Author(s): Arnold van de Laar
In Under the Knife, surgeon Arnold Van de Laar uses his own experience and expertise to tell the witty history of the past, present and future of surgery. From the story of the desperate man from seventeenth-century Amsterdam who grimly cut a stone out of his own bladder to Bob Marley's deadly toe, Under the Knife offers all kinds of fascinating and unforgettable insights into medicine and history via the operating theatre.
[A] fascinating history of surgery . . . eye-opening and, frequently, eye-watering . . . a book that invites readers to peer up the bottoms of kings, into the souls of rock stars and down the ear canals of astronauts -- Helen Brown * The Daily Telegraph, 5* review * Irresistible . . . Van de Laar renders complex surgical procedures not only understandable, but also immensely entertaining . . . A lot of fun * The Times * Utterly eccentric and riveting * Mail on Sunday * This is history with a surgeon's touch: deft, incisive and sometimes excruciatingly bloody . . . A fascinating combination of art, medical science and - still - daring butchery * The Sunday Times *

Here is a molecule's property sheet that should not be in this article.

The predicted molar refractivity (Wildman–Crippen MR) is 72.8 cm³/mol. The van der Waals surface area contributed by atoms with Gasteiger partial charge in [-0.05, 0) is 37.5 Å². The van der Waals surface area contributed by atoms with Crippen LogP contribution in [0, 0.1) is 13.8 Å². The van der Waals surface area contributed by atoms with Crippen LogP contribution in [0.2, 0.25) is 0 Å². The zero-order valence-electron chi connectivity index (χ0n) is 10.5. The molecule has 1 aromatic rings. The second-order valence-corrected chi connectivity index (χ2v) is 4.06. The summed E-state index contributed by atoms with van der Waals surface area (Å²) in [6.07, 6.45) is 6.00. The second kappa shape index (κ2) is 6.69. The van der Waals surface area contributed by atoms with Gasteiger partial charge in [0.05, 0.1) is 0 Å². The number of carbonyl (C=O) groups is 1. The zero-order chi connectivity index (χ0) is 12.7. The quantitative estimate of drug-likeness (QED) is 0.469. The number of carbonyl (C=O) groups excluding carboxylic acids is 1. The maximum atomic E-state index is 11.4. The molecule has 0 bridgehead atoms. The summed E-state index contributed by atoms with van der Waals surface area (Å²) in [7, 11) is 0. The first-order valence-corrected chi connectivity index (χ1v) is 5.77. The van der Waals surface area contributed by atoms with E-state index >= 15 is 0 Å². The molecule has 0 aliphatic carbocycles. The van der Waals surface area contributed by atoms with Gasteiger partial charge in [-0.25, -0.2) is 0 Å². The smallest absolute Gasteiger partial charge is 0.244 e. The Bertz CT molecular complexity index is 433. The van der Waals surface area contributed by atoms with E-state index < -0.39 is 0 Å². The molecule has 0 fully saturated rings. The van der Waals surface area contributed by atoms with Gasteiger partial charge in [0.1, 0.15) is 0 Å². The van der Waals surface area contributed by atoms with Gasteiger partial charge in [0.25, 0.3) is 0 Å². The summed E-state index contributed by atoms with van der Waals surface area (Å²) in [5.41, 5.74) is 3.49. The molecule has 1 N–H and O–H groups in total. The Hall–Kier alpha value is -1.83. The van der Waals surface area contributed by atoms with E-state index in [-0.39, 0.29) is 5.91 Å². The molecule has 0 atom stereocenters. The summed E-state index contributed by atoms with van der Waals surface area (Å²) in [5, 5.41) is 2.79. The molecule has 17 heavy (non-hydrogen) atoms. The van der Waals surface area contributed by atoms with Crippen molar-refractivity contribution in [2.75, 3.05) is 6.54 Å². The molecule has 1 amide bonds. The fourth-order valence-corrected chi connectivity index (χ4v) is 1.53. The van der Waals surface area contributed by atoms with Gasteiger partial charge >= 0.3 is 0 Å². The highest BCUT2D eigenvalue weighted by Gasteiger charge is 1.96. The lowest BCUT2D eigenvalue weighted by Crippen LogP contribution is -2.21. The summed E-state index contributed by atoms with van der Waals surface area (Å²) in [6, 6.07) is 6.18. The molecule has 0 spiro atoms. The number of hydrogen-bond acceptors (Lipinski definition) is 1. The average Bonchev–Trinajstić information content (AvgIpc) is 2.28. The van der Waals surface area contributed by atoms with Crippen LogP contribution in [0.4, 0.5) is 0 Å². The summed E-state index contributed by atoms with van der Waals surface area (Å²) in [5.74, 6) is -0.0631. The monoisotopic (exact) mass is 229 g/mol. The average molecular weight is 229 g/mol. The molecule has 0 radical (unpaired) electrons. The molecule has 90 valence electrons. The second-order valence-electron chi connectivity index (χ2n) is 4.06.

Arnold van de Laar is a surgeon in the Slotervaart Hospital in Amsterdam, specialising in laparoscopic surgery. Born in 1969 in the Dutch town of 's-Hertogenbosch, van de Laar became fascinated by how the human body works in school biology lessons and went on to study medicine at the Belgian University of Leuven. Having travelled the world - the Himalayas, Bhutan, Tibet, Nepal, Kashmir, and extensively in Africa - van de Laar took his first job as general surgeon on the Caribbean Island of Sint Maarten. He started writing pieces on surgical history in the Dutch medical journal Nederlands Tijdschrift voor Heelkunde in 2009. He now lives in Amsterdam with his wife and two children where, a true Dutchman, he cycles to work every day. This is his first book.